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How to use Puppeteer for free with Serverless Vercel in 2024

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Peter White@petewht

Puppeteer is a headless browser that allows you to automate tasks in a browser environment, such as testing, scraping, and generating screenshots, over the DevTools Protocol.

At Graphy, we use it to generate image exports of charts for customers. We made the choice to run it as a serverless function to avoid the need to maintain a Puppeeter instance.

The old way

Previously, running Chromium on Vercel was a bit of a pain because of function size limits on Vercel.

This required using a cut down Vercel executable like @sparticuz/chromium-min and loading the Chromium executable from your own URL.

You'll find lots of articles online explaining how to workaround this, but these are now thankfully outdated!

The new way

In 2024, Vercel has increased the size limit of functions to 250MB, which makes it possible to run Chromium on Vercel without major workarounds.

Install @sparticuz/chromium and Puppeeter, then use the code below, and call it from an API route:

import chromium from '@sparticuz/chromium';
// Keep in memory for possible re-use between innovations
let browser: puppeteer.Browser;
const chromeArgs = [
  // @sparticuz/chromium has default chromeArgs to improve serverless performance, but you can add others as you deem appropriate
  '--font-render-hinting=none', // Improves font-rendering quality and spacing
export const takeScreenshot = async ({
}: ScreenshotHandlerProps) => {
  const isLocal = false; // Set this variable as required - @sparticuz/chromium does not work on ARM, so we use a standard Chrome executable locally - see issue https://github.com/Sparticuz/chromium/issues/186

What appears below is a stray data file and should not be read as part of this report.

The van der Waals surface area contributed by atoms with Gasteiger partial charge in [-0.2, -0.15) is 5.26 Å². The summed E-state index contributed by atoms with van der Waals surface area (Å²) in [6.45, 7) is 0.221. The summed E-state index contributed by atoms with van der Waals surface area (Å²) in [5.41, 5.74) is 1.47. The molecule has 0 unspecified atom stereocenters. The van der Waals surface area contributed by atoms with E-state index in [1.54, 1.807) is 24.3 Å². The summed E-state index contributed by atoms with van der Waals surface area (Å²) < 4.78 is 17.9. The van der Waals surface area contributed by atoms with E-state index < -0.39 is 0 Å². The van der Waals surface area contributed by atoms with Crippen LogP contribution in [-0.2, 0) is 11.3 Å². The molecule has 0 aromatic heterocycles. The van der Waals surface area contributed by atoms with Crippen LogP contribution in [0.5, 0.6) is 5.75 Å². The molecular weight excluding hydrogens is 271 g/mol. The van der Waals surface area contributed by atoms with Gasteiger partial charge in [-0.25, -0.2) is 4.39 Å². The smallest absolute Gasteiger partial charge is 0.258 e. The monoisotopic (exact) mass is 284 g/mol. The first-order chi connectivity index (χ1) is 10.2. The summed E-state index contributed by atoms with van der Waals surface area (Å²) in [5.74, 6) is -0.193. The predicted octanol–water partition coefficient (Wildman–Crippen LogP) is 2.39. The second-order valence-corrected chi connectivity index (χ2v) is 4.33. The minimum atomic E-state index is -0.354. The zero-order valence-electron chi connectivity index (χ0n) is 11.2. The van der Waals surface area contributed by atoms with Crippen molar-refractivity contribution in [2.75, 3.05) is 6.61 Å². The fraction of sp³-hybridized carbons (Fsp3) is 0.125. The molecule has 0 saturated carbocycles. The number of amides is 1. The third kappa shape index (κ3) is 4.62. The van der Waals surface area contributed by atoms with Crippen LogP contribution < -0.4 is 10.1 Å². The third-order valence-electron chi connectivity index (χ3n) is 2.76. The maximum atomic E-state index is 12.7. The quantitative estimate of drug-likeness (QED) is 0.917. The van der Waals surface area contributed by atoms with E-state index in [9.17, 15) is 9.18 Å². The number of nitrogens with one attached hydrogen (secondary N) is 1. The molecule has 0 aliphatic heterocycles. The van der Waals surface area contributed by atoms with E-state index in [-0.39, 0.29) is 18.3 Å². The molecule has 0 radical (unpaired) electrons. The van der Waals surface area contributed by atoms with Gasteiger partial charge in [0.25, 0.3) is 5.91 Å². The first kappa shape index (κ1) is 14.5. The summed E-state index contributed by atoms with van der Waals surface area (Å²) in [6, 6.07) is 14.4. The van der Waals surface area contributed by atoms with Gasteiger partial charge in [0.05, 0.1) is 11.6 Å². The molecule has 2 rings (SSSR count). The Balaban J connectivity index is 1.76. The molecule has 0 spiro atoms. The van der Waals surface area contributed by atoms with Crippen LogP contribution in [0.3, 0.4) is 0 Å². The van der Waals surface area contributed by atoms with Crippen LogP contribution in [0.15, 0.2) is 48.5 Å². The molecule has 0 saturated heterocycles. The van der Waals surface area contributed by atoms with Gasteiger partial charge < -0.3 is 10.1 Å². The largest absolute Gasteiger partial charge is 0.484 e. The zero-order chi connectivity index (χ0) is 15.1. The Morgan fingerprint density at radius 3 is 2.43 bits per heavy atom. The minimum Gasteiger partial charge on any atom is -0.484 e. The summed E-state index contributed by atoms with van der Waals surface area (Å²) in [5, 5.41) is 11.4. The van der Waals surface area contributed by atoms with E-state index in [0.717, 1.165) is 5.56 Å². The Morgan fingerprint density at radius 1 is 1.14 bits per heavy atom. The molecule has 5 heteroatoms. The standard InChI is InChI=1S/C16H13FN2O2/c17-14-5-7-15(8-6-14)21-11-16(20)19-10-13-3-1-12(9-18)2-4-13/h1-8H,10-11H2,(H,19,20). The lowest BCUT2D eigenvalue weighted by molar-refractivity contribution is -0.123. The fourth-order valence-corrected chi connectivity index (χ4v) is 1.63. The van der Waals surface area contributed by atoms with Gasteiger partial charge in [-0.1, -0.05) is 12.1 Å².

if (!browser?.isConnected()) {
    // If you don't need webGL, this skips the extraction of the bin/swiftshader.tar.br file, improving performance
    chromium.setGraphicMode = false;
    browser = await puppeteer.launch({
        ? { channel: 'chrome' }
        : {
            args: chromeArgs,
            executablePath: await chrome.executablePath(),
            ignoreHTTPSErrors: true,
  const page = await browser.newPage();
  await page.setViewport({
    deviceScaleFactor: 2,
  const imagePage = await page.goto(url, { waitUntil: 'domcontentloaded' });
  if (!imagePage || !imagePage.ok()) {
    throw new Error('Failed to load image page');
  const file = await page.screenshot({
    type: 'png',
    omitBackground: true,
  const pages = await browser.pages();
  // Avoids orphaned pages by looping all open pages and closing them
  for (const openPage of pages) {
    await openPage.close();
  // We don't want headless Chrome instances left running locally
  if (isLocal) {
    await browser.close();
  return file;

Common issues

The AWS Lambda runtime that Vercel uses does not have any included fonts, though @sparticuz/chromium-min does helpfully add OpenSans for you!

If you see issues with character or emoji display:

  • Adding additional fonts to your application to cover the missing characters/emoji. For emoji, I recommend Noto Color Emoji
  • Load the fonts via the chromium.font method - at the time of publication, this is currently broken

If you see performance issues with running Chromium on serverless, consider:

If you see memory issues:

Thanks for Reading!

I always appreciate feedback or suggestions for future blog posts. You can find me on Twitter or if you want to improve the article to help future readers, please feel free to submit a PR.

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